Reply to another “online sales are evil” post on Bearing Arms

I posted this as a comment, but I’m putting it here as well for posterity. The below is in response to this article.

Hm…Every time I see one of these pleas for us to stop buying online it comes from someone who works in or owns a brick and mortar gun store.

Wonder why that would be?

Here’s a thought…how about opening your own website and selling ammo online yourself? Maybe then you can get your sales volume up enough to rate higher in the supply pecking order. Especially if you refrain from the “price gouging” that you decry and sell your ammo far cheaper than anyone else.

Of course if you do that, you’ll never have any stock on hand because it will sell out as soon as you get it in.

Here’s the bottom line: prices are a form of communication. High prices increase profits per unit sold. High profits per unit sold encourages new investments into the industry so others can get their piece of the pie…and encourages existing producers to increase production.

The prices are as high as they are because there are people willing to pay those prices. Enough people, in fact, that even with the ridiculous prices right now, most retailers shelves empty out as fast as they can fill them. That means that the prices aren’t too high because the demand is very high.

The only thing that will alleviate this situation is for either the demand to go down (which I don’t see happening any time soon) or the supply to go up. It will take time for the supply to go up. New production lines have to be created and brought online, new employees need to be hired and trained, in some case new factories have to be built from the ground up.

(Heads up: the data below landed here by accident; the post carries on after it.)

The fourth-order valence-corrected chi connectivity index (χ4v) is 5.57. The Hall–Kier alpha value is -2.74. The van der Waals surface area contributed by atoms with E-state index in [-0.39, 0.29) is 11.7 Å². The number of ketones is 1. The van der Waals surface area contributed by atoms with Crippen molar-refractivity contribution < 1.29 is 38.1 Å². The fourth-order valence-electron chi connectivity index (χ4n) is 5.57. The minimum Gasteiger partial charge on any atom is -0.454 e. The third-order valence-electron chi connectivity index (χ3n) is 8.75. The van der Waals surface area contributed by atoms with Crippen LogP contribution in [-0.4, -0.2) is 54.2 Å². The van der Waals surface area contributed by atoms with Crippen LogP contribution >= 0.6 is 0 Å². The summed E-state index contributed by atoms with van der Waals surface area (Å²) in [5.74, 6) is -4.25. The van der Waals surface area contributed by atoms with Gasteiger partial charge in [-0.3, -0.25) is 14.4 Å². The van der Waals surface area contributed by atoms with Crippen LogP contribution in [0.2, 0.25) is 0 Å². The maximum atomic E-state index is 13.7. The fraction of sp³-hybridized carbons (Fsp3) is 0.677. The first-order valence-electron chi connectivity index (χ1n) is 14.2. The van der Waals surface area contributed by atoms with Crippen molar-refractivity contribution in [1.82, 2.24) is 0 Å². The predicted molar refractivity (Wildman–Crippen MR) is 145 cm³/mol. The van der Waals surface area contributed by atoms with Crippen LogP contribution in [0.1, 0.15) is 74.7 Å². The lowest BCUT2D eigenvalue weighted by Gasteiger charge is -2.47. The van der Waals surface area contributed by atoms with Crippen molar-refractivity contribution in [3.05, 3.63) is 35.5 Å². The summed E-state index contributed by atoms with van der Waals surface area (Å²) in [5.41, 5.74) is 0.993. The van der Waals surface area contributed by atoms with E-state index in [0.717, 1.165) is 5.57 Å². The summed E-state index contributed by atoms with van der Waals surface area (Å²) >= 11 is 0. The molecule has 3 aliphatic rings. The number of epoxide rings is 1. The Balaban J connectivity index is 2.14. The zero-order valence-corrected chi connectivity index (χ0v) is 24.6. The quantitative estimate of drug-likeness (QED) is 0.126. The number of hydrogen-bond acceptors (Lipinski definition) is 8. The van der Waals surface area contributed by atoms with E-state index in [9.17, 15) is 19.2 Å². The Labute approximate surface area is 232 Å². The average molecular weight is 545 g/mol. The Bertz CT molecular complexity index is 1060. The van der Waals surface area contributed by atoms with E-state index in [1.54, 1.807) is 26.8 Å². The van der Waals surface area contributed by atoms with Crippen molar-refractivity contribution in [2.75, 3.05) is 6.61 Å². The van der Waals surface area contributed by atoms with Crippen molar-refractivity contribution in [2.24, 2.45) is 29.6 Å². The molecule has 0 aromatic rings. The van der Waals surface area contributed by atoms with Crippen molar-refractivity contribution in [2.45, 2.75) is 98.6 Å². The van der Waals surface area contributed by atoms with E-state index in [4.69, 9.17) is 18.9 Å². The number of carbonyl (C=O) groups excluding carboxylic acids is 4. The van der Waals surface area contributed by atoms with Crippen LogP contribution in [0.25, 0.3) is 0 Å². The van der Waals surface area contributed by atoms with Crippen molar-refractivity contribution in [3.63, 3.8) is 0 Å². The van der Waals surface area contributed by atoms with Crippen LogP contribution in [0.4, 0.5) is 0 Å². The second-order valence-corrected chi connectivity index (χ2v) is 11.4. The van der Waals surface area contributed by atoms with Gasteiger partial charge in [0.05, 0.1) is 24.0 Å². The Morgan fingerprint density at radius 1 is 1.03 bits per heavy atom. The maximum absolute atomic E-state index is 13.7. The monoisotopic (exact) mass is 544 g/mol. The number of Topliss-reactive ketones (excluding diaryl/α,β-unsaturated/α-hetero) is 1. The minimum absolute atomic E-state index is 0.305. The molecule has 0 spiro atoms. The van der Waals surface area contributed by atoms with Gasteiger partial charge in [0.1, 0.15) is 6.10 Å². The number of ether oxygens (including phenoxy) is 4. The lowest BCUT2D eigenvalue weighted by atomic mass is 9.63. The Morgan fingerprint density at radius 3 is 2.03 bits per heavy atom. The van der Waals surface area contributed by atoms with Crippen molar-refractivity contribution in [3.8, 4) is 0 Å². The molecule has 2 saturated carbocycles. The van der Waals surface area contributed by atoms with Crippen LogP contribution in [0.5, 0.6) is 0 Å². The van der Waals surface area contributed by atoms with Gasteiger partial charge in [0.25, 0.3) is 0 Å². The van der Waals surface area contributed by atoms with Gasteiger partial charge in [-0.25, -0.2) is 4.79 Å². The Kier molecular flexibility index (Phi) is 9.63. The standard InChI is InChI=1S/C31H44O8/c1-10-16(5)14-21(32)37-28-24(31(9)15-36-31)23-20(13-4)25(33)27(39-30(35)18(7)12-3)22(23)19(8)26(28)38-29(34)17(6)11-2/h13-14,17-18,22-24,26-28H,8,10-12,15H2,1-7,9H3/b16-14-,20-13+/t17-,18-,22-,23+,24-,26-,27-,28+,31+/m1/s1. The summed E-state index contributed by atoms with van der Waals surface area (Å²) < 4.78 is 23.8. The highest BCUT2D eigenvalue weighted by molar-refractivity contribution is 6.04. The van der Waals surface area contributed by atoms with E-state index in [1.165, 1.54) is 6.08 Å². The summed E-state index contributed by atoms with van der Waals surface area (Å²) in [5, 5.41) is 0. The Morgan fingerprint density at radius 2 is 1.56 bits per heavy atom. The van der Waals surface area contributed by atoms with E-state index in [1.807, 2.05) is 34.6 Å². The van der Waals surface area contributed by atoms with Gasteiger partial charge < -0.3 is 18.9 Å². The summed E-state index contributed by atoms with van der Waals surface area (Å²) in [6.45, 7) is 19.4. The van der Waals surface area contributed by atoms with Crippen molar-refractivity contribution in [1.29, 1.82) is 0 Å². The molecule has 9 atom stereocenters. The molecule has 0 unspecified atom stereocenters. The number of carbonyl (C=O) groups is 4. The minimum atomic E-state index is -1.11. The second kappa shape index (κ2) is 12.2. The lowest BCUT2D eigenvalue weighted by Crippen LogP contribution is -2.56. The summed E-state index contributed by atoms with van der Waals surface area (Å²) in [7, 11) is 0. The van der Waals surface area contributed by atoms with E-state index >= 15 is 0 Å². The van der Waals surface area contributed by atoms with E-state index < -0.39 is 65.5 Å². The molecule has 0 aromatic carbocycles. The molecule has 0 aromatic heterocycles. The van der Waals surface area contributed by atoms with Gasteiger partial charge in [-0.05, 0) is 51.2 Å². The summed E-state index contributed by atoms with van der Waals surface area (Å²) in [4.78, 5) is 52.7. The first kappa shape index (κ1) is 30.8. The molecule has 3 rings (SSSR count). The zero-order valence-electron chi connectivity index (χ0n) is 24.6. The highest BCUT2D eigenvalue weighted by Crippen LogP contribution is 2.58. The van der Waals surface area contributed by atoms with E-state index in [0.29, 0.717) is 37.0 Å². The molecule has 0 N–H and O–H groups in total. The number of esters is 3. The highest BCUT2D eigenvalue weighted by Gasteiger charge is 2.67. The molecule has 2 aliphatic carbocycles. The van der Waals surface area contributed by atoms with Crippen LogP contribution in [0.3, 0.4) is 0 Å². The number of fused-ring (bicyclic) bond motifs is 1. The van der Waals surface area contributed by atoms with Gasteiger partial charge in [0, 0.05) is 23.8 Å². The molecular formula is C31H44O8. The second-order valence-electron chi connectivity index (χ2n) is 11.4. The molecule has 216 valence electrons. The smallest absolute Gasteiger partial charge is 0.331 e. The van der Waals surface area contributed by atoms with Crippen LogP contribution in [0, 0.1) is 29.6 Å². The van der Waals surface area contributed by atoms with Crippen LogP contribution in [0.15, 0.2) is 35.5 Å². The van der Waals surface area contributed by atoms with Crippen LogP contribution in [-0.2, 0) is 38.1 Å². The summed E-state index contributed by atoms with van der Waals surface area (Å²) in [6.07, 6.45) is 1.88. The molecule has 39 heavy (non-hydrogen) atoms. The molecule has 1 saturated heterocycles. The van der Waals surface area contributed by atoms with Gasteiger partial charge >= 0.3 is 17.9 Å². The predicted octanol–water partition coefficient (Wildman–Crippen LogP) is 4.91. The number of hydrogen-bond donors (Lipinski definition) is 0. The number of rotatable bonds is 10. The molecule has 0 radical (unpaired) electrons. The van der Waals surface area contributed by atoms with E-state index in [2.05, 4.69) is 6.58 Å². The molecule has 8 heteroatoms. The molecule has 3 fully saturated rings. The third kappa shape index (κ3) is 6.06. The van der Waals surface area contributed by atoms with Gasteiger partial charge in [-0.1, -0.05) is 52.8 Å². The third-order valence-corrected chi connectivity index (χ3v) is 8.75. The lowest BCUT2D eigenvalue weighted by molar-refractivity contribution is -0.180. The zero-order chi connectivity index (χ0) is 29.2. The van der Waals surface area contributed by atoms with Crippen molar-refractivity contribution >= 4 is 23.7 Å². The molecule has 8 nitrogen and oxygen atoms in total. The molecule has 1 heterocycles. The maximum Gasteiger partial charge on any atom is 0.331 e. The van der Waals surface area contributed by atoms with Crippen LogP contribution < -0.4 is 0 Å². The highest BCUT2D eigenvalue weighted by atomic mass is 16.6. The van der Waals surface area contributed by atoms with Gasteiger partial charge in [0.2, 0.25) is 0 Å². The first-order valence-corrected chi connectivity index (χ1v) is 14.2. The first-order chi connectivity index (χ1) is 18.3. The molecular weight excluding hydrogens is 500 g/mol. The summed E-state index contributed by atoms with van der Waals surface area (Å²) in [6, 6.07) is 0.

Guess what pays for all that increased production? Profits from high prices.

Price controls do not work. Ask Venezuela. The only thing they do is exacerbate and prolong the shortage. If the companies making the product can’t increase profits by increasing production, why would they?

Producing ammunition (or any other product) is not a community service and it’s not a charity, it’s a business. The people who run those businesses would be guilty of malfeasance if they didn’t do everything in their power to maximize the profits for their shareholders. That’s what businesses are for.

The brick and mortar gun shop owner complaining about online sales is like the buggy whip salesmen begging their customers not to buy one of those newfangled cars. Adapt or die. That’s the way the world works. If you don’t like free markets, I’m sure Venezuela would be happy to take you in as an immigrant. Heck, you’d be mind-blowingly wealthy there and could hire people to stand in the bread lines for you.

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